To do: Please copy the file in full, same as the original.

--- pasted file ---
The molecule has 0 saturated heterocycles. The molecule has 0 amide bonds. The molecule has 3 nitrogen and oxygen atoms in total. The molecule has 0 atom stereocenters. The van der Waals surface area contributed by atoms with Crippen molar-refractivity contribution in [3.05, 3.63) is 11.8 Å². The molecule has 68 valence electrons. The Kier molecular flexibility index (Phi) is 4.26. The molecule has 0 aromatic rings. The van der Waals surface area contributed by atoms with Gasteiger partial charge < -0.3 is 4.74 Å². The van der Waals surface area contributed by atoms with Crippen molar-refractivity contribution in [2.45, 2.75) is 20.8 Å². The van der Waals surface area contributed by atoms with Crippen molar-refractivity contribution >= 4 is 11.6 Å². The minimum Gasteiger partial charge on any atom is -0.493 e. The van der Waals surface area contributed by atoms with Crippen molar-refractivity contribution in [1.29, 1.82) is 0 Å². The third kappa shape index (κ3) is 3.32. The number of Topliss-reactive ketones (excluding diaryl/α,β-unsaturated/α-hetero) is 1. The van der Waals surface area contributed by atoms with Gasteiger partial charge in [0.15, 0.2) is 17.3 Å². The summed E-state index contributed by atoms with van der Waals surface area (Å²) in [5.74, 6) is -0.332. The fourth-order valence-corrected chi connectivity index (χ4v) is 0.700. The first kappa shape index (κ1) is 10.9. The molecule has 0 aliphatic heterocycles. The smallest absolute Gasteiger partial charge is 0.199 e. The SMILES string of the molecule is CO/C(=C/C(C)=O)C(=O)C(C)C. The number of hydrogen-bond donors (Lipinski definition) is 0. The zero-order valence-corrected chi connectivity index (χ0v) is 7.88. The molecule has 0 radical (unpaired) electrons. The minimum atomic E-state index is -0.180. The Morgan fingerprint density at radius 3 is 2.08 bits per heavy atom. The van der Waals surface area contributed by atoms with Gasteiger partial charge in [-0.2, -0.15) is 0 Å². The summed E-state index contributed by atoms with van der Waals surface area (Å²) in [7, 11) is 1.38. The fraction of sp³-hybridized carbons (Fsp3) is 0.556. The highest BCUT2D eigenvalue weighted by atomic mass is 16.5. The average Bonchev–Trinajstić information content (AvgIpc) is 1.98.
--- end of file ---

The molecule has 0 saturated heterocycles. The molecule has 0 amide bonds. The molecule has 3 nitrogen and oxygen atoms in total. The molecule has 0 atom stereocenters. The van der Waals surface area contributed by atoms with Crippen molar-refractivity contribution in [3.05, 3.63) is 11.8 Å². The molecule has 68 valence electrons. The Kier molecular flexibility index (Phi) is 4.26. The molecule has 0 aromatic rings. The van der Waals surface area contributed by atoms with Gasteiger partial charge < -0.3 is 4.74 Å². The van der Waals surface area contributed by atoms with Crippen molar-refractivity contribution in [2.45, 2.75) is 20.8 Å². The van der Waals surface area contributed by atoms with Crippen molar-refractivity contribution >= 4 is 11.6 Å². The minimum Gasteiger partial charge on any atom is -0.493 e. The van der Waals surface area contributed by atoms with Crippen molar-refractivity contribution in [1.29, 1.82) is 0 Å². The third kappa shape index (κ3) is 3.32. The number of Topliss-reactive ketones (excluding diaryl/α,β-unsaturated/α-hetero) is 1. The van der Waals surface area contributed by atoms with Gasteiger partial charge in [0.15, 0.2) is 17.3 Å². The summed E-state index contributed by atoms with van der Waals surface area (Å²) in [5.74, 6) is -0.332. The fourth-order valence-corrected chi connectivity index (χ4v) is 0.700. The first kappa shape index (κ1) is 10.9. The molecule has 0 aliphatic heterocycles. The smallest absolute Gasteiger partial charge is 0.199 e. The SMILES string of the molecule is CO/C(=C/C(C)=O)C(=O)C(C)C. The number of hydrogen-bond donors (Lipinski definition) is 0. The zero-order valence-corrected chi connectivity index (χ0v) is 7.88. The molecule has 0 radical (unpaired) electrons. The minimum atomic E-state index is -0.180. The Morgan fingerprint density at radius 3 is 2.08 bits per heavy atom. The van der Waals surface area contributed by atoms with Gasteiger partial charge in [-0.2, -0.15) is 0 Å². The summed E-state index contributed by atoms with van der Waals surface area (Å²) in [7, 11) is 1.38. The fraction of sp³-hybridized carbons (Fsp3) is 0.556. The highest BCUT2D eigenvalue weighted by atomic mass is 16.5. The average Bonchev–Trinajstić information content (AvgIpc) is 1.98.